Life is made up of little things. That is my attempt at being pithy in saying I haven't had many deep thoughts to work out in print. My mind is becoming cluttered with the usual collection of things to do, which is really more a list of things to worry about until I feel like doing them.
I am stupidly proud of myself for not missing any walks with Miss Rosie this week. Usually I start coming up with excuses mid-week about being too tired or too busy to spend a half-hour wandering the neighborhood. Perhaps it's the crispness of the fall weather, or the dog's resultant energy spurt, but I've been good. I'm even seriously considering dragging my butt back to the Humane Society to get back into that groove of dogwalking. (Please, if anyone's reading this, don't hold your breath.)
Today I decided to take Miss Rosie down one of the little cul-de-sacs that don't have sidewalks. I developed the habit of sticking to the sidewalks because I spend half the year walking a black dog in the dark, which does not make for safe conditions. I swear her coat actually soaks up light; crossing a room in the dark where she's lying in wait is a fast way to wake yourself up.
Anyway, so off we trundled, down what was essentially new territory for the doggie nose, and it was like walking a defferent dog. She was all over the place, leash manners be damned. Oh, she would listen to me when I told her to straighten out, but then a new lawn would beckon, something in that bush over there would move, or she'd hear an unfamiliar noise (no matter that it was ME putting something in my pocket; it was still worth going on high alert).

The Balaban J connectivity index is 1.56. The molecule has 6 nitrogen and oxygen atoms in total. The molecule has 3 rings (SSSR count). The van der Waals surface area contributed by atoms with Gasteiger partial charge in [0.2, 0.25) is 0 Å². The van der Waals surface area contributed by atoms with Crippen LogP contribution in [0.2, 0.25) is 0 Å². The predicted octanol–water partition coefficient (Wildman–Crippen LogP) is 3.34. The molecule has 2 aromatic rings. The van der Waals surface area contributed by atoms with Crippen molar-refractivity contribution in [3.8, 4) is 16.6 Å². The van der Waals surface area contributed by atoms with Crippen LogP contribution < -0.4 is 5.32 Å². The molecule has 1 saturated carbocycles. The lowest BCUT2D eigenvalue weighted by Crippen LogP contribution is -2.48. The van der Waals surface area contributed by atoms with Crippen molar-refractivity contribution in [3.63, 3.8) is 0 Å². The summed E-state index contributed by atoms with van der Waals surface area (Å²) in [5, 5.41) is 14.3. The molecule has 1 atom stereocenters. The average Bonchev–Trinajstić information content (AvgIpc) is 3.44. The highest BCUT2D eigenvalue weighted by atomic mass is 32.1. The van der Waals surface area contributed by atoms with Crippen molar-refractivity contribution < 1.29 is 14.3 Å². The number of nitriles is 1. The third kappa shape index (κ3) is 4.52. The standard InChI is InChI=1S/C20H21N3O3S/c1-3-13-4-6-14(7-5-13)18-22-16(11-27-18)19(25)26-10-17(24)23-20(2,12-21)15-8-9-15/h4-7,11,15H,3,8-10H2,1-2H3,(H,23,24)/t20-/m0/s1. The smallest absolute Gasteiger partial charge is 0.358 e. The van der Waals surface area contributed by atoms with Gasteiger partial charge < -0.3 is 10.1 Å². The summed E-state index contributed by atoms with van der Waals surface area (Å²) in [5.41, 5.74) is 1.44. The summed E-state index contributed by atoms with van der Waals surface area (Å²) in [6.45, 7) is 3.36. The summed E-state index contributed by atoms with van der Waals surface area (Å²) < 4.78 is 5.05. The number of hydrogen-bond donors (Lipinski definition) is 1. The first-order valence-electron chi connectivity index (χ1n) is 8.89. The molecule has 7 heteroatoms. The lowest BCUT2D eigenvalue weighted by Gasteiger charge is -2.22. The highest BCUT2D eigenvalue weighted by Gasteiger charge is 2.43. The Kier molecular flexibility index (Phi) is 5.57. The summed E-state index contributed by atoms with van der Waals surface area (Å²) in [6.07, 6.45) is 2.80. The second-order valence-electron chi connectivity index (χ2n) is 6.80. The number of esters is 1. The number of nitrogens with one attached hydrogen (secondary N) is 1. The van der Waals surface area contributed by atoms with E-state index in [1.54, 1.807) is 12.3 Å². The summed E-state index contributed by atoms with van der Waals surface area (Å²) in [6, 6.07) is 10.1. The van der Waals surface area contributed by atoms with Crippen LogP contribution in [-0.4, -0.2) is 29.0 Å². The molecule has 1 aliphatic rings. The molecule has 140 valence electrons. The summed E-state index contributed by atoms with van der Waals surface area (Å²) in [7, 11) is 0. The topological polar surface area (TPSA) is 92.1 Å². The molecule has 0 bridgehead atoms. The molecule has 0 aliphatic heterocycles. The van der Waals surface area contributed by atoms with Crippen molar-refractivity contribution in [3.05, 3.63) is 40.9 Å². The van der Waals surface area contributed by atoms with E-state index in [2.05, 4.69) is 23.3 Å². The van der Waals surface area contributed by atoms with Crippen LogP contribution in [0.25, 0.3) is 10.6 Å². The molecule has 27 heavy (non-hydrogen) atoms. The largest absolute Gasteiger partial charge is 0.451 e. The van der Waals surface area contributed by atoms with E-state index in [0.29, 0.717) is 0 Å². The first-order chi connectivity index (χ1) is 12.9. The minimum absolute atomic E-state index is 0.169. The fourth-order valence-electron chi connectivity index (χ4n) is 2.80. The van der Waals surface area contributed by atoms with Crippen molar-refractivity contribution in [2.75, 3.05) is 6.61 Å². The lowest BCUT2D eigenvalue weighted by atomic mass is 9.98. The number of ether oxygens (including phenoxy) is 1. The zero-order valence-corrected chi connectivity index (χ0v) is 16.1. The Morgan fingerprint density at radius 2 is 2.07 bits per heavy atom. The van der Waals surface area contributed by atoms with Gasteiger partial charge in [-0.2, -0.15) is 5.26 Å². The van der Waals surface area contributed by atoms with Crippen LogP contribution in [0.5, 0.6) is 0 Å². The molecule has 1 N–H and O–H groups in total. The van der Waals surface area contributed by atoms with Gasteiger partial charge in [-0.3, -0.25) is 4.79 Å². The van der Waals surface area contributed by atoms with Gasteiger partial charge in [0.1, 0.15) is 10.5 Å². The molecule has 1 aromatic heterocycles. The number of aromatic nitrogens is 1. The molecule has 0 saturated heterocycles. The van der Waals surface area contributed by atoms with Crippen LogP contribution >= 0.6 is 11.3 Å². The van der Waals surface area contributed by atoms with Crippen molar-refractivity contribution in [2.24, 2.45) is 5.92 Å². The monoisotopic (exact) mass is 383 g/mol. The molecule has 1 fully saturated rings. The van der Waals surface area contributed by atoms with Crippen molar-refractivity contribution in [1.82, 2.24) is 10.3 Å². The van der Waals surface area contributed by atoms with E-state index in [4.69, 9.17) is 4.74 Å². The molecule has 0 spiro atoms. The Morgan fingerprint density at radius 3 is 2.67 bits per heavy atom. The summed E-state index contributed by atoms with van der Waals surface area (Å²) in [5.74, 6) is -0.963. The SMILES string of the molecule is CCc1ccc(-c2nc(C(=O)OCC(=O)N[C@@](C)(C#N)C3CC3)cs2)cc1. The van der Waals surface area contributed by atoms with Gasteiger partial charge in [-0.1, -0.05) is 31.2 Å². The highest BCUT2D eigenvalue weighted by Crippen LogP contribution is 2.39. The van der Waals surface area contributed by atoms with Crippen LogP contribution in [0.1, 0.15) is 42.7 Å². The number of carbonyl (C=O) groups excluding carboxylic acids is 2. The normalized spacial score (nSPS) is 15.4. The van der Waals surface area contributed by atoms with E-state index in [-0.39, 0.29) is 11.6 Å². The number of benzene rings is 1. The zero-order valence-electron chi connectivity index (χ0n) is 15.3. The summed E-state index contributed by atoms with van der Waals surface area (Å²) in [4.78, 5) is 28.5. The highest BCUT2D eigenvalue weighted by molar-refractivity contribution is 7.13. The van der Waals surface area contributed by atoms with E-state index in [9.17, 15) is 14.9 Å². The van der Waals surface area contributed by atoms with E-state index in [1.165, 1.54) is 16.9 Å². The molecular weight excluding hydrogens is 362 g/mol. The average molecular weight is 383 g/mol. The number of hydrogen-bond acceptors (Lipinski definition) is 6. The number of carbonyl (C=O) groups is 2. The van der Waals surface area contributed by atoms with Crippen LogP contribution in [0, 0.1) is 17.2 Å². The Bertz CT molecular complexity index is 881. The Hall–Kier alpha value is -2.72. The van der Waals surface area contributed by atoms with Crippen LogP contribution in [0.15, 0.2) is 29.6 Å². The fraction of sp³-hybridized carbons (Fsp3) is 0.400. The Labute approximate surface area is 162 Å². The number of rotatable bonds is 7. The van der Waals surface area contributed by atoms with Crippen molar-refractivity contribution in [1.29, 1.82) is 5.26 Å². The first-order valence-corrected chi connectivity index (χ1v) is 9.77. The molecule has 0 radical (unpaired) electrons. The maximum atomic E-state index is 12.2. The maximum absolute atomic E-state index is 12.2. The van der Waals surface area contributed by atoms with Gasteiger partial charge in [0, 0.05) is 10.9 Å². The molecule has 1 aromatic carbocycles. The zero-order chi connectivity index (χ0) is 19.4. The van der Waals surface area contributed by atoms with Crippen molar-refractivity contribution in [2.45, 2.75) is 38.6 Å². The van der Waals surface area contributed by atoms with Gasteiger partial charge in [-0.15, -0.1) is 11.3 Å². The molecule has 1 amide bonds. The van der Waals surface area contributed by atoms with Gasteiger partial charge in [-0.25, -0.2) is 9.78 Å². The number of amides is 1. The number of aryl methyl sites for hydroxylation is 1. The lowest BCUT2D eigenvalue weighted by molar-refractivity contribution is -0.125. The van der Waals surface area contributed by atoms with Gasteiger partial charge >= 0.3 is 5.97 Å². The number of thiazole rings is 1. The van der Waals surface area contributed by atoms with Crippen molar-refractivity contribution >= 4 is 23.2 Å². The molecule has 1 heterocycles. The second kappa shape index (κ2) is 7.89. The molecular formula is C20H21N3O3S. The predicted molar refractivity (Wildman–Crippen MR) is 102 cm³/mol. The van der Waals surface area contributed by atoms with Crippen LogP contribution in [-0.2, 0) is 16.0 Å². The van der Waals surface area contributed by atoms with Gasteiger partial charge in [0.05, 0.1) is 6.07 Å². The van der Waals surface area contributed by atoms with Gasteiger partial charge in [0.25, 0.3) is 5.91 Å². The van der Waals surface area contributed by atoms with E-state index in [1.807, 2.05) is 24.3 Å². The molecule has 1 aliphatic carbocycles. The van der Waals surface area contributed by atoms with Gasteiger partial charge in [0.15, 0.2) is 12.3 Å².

Rosie is quite adorable when her interest is aroused: half-flopped ears up, eyes wide open, bright pink tongue dangling from her open mouth and tail at full mast, she strikes a beautiful pose and stands stock still. Passerby often comment on her appearance, while I smile, try to thank them and do my best to avoid looking like a beast master as I struggle to get Rosie's attention again.
She generally has good leash manners, but when there's another dog to check out, every rule flies out of her head. She tends to forget there's something other than an anchor at the other end of the leash. As I learned the day I got her home, trying to move in a straight line from the driveway to the front door, that little 50-lb ball of fur can yank me right off my feet if she's of a mind to.
Well, we yanked and pulled and ran our zigzag path up and back on that cul-de-sac, until we got back to familiar territory: Sidewalk Land, where the rules have been well-established.
It's supposed to rain tomorrow, so I may have a great excuse to avoid walking her then...but the memory of her hop-skip-jumping along should goad me into remembering how much she needs to stretch her legs, and stimulate her mind (read: nose). And it's not like she's the only one who needs it!
Final thought for the day: If your dog's fat, you need to get more exercise.
Post-final thought for the day: If your dog's nonexistent, you should look into rectifying that situation.